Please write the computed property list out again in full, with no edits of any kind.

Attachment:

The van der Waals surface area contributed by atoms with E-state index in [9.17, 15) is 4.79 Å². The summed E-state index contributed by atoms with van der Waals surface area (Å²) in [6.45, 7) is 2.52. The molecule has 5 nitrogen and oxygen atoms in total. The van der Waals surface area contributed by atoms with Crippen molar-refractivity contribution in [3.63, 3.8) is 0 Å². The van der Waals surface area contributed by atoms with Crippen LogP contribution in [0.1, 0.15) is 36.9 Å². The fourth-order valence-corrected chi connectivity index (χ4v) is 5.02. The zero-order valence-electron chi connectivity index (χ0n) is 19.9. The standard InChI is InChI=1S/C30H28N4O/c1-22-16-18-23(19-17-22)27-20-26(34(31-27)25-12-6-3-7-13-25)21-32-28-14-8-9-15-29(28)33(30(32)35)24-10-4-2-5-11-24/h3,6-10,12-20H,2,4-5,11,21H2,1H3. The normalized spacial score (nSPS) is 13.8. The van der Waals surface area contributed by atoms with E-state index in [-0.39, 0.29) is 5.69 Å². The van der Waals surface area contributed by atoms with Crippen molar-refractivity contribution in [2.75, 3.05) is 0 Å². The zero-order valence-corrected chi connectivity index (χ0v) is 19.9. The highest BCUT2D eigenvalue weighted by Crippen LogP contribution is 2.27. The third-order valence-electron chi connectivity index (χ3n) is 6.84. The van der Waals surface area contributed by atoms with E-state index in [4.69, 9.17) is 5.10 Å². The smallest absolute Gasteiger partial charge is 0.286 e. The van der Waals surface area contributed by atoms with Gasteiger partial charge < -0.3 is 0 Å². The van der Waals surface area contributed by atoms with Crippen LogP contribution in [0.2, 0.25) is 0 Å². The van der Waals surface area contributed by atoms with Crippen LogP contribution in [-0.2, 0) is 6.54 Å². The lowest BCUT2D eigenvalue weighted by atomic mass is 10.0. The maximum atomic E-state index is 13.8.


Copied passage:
The van der Waals surface area contributed by atoms with E-state index in [9.17, 15) is 4.79 Å². The summed E-state index contributed by atoms with van der Waals surface area (Å²) in [6.45, 7) is 2.52. The molecule has 5 nitrogen and oxygen atoms in total. The van der Waals surface area contributed by atoms with Crippen molar-refractivity contribution in [3.63, 3.8) is 0 Å². The van der Waals surface area contributed by atoms with Crippen LogP contribution in [0.1, 0.15) is 36.9 Å². The fourth-order valence-corrected chi connectivity index (χ4v) is 5.02. The zero-order valence-electron chi connectivity index (χ0n) is 19.9. The standard InChI is InChI=1S/C30H28N4O/c1-22-16-18-23(19-17-22)27-20-26(34(31-27)25-12-6-3-7-13-25)21-32-28-14-8-9-15-29(28)33(30(32)35)24-10-4-2-5-11-24/h3,6-10,12-20H,2,4-5,11,21H2,1H3. The normalized spacial score (nSPS) is 13.8. The van der Waals surface area contributed by atoms with E-state index in [-0.39, 0.29) is 5.69 Å². The van der Waals surface area contributed by atoms with Crippen molar-refractivity contribution in [2.75, 3.05) is 0 Å². The zero-order valence-corrected chi connectivity index (χ0v) is 19.9. The highest BCUT2D eigenvalue weighted by Crippen LogP contribution is 2.27. The third-order valence-electron chi connectivity index (χ3n) is 6.84. The van der Waals surface area contributed by atoms with E-state index in [4.69, 9.17) is 5.10 Å². The smallest absolute Gasteiger partial charge is 0.286 e. The van der Waals surface area contributed by atoms with Gasteiger partial charge < -0.3 is 0 Å². The van der Waals surface area contributed by atoms with Crippen LogP contribution in [0.2, 0.25) is 0 Å². The van der Waals surface area contributed by atoms with Crippen LogP contribution in [-0.2, 0) is 6.54 Å². The lowest BCUT2D eigenvalue weighted by atomic mass is 10.0. The maximum atomic E-state index is 13.8.